"If we take the pressure off, if we're not successful, he is going to be growing his numbers," Jim Inhofe, a Senate Republican from Oklahoma, tells the film's cameras. "People forget and you've got to remind them. ... And if interest wanes it will just go away. ... It's got to be 2012."
The LRA began its attacks in Uganda in the 1980s, when Kony sought to overthrow the government. Since being pushed out of Uganda several years ago, the militia has terrorized villages in Congo, the Central Africa Republic and South Sudan.
"Kony is a monster. He deserves to be prosecuted and hanged," Col. Felix Kulayigye, spokesman for Uganda's military, told The Associated Press.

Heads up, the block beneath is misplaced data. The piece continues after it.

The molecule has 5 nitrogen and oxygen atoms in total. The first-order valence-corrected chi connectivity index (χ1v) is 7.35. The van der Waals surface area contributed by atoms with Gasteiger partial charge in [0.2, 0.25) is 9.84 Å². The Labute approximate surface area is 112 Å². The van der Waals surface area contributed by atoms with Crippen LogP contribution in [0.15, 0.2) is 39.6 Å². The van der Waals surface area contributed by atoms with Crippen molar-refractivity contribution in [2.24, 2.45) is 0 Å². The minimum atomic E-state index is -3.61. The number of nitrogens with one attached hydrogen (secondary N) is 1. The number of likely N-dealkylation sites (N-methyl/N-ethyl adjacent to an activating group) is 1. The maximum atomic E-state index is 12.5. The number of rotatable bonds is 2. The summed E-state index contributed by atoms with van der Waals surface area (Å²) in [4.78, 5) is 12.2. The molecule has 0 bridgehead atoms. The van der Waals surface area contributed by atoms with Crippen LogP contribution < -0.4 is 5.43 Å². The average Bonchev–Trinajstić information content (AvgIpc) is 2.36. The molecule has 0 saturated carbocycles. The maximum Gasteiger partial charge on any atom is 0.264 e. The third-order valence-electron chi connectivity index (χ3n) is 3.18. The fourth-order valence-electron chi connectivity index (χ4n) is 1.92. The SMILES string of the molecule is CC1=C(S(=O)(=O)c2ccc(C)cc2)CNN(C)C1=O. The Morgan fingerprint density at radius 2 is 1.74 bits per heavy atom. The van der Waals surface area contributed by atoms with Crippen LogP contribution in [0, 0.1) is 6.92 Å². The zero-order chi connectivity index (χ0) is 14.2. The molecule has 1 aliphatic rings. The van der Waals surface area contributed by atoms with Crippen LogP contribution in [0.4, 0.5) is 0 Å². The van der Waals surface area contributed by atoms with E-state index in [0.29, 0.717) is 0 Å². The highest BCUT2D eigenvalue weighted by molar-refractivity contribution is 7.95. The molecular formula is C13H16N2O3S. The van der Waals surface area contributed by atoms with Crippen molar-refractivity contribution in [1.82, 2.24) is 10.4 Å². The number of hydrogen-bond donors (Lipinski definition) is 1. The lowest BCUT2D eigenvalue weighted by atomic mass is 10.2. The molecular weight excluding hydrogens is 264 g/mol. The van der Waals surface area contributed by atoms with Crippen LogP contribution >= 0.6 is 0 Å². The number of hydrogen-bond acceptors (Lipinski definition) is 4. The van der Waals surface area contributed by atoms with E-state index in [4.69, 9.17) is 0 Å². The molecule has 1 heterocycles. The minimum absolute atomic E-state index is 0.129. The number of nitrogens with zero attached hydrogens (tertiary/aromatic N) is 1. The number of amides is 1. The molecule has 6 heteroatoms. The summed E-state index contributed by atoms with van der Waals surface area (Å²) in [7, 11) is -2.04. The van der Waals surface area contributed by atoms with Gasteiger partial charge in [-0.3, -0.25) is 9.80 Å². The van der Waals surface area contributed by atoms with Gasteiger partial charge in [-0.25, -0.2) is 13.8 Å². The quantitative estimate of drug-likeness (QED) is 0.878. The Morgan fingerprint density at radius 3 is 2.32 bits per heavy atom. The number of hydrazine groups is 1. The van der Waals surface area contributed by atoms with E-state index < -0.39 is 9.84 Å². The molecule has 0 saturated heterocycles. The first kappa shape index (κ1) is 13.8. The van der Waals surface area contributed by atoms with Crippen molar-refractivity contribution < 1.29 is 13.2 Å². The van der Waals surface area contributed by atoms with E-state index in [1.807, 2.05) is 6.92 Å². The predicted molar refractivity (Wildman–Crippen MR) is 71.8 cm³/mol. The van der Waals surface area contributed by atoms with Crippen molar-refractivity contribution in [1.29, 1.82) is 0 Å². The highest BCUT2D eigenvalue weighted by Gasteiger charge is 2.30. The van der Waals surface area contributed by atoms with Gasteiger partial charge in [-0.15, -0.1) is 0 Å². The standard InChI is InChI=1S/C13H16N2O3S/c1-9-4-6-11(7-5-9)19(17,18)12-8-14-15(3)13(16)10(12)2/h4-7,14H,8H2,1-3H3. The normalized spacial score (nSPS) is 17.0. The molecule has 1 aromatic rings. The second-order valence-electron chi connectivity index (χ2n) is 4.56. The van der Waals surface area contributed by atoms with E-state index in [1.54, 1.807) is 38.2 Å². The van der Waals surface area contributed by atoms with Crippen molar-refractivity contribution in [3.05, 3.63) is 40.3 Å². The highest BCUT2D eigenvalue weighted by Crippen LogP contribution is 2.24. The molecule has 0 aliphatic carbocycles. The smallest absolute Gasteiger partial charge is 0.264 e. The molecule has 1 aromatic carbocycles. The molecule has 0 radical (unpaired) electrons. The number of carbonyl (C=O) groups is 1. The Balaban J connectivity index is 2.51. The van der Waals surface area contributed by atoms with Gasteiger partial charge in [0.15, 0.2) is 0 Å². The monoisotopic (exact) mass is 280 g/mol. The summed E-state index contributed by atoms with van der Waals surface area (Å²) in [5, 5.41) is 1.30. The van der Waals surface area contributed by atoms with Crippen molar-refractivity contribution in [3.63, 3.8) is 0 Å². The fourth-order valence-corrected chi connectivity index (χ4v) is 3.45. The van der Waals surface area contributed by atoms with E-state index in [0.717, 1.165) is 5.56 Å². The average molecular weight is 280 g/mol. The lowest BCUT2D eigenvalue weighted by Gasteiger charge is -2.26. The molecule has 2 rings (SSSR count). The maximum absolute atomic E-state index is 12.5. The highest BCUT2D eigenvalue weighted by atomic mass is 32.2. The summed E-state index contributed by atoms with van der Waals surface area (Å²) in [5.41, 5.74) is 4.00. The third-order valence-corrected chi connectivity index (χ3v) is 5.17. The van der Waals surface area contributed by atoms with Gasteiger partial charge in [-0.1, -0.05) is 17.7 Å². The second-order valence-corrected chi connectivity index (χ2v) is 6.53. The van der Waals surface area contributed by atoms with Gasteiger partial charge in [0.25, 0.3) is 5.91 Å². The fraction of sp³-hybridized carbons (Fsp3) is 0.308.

Because of the intensified hunt for Kony, LRA forces — once thousands strong — have diminished in number, splitting into smaller groups that can travel the jungle more easily. Experts estimate the LRA now has about 250 fighters.
Victims are mutilated by machetes, their faces slashed into grotesque shapes. Women are raped and killed. Young girls are forced into sexual slavery.
Jolly Okot was abducted in 1986 by the militia group that later became the LRA. The then-18-year-old could speak English, so she was valuable to the militants, who also forced her into sex slavery.
Today, Okot is the Uganda country director for Invisible Children. She said the group is helping 800 people affected by LRA violence to attend high school and college. The program has given hope to kids who previously dropped out of school.